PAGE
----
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Vol. 75/No. 19      May 16, 2011

New U.S. ‘defense’ team
reflects CIA-military ties
(lead article)
President Barack Obama announced a shift in top military and spying posts in late April. Gen. David Petraeus, head of U.S. operations in Afghanistan, is being appointed director of the CIA. Leon Panetta, who currently holds that position, will take over as defense secretary, with Robert Gates leaving that post in July. With Senate confirmation virtually assured, Petraeus will take charge of the CIA in September.

With regard to both Washington’s nearly decade-long war in Afghanistan and its “war against terrorism,” an April 27 Atlantic magazine column noted, Petraeus and Panetta will act with “an ever-closer joint military and intelligence force that is increasingly secretive and assertive… . This week’s staff change announcement suggests that [the lines between U.S. military and intelligence operations] will only become more difficult to distinguish.”

During the current Democratic administration, the CIA has been escalating drone strikes in Pakistan and parts of Afghanistan. The agency deploys its own special forces and maintains secret bases there. Since Obama took office there have been 194 CIA drone strikes in Pakistan, killing about 1,900 people, including many civilians as well as Taliban militants.

Under the direction of Donald Rumsfeld, George W. Bush’s defense secretary through 2006, the Pentagon expanded its own spying operations, substantially reducing the military’s reliance on CIA “intelligence.”

The Pentagon has also been expanding clandestine warfare. In September 2009 General Petraeus, then head of the U.S. Central Command, signed a secret order authorizing U.S. Special Operations troops to conduct reconnaissance missions throughout the Middle East and Central Asia to “penetrate, disrupt, defeat and destroy” militant groups and “prepare the environment” for future military attacks.

In approving that order, wrote the Atlantic, “Obama authorized one of the largest expansions of clandestine warfare since September 11, 2001.”  
Kicked upstairs?
Some voices among the U.S. capitalist rulers, however, suspect that Petraeus is being “kicked upstairs” by Obama, who was at odds with the general over the Iraq war prior to the 2008 elections and has clashed with him over troop levels in Afghanistan since the new administration took office.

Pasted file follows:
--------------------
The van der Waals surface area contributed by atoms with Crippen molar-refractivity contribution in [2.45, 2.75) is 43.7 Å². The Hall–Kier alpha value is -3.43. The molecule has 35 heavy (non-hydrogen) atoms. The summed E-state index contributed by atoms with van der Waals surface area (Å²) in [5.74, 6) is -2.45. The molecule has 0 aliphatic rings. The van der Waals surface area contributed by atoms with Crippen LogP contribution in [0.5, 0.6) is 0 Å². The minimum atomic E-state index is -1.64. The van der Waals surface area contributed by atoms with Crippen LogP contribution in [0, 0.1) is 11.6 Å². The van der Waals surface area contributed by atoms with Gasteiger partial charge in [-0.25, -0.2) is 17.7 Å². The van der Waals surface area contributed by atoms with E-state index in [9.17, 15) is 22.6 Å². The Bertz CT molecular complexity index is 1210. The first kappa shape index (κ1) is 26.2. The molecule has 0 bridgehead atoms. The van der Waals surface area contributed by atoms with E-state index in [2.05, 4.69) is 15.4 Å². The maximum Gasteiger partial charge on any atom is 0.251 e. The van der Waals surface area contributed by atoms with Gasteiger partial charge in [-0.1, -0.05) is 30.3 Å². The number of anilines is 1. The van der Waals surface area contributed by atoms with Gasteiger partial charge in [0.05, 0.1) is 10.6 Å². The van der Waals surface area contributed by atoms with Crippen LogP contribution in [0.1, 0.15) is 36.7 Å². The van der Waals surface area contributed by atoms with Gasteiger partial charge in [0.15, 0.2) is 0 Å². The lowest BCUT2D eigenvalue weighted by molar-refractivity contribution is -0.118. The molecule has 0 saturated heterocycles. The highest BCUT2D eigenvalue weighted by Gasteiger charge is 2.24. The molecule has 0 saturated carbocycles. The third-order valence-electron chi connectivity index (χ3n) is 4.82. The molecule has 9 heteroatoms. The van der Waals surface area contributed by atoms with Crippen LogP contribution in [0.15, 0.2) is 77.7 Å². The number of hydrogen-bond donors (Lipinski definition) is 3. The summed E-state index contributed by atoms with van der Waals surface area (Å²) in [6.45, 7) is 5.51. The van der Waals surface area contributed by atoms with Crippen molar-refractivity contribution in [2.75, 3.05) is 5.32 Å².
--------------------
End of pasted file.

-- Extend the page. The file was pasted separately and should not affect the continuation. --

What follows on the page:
“General Petraeus may be miscast at [CIA headquarters in] Langley,” the Wall Street Journal wrote in an editorial April 29. “The leader of the Iraq and Afghan surges has earned a promotion to be Chairman of the Joint Chiefs of Staff, the nation’s top military job that comes open in September. But the White House appears to prefer a lower-profile four-star with less of an independent streak, General James Cartwright, the current vice chairman. The CIA post looks like a consolation prize—and perhaps a political shunting aside.”

Cartwright, known in the White House as Obama’s “most favorite general,” is considered a likely replacement for Adm. Michael Mullen, chairman of the U.S. Joint Chiefs of Staff, when Mullen retires later this year.

Petraeus has also been talked about by some as a possible 2012 Republican presidential or vice-presidential challenger to an Obama second term. By placing him at the CIA, “he could be hidden,” notes Investor’s Business Daily.

Petraeus rose to prominence as a combat officer during U.S. imperialism’s bloody war against Iraq. He was the chief U.S. commander there during the “surge” in 2007, through which the deployment of 30,000 additional U.S. troops turned the tide in Washington’s favor and established a degree of political stability for the U.S. rulers.

When Obama took office in January 2009, the U.S. government faced deteriorating military conditions in Afghanistan. In contrast to all his Democratic and Republican predecessors in the White House, however, Obama—and the social layer of well-paid university professors, foundation staffers, and middle-class professionals (many of them former “campus activists”) from which he emerged—had little experience or interest in military affairs or passion for fighting and winning wars to protect the U.S. capitalist rulers’ far-flung economic and strategic interests worldwide.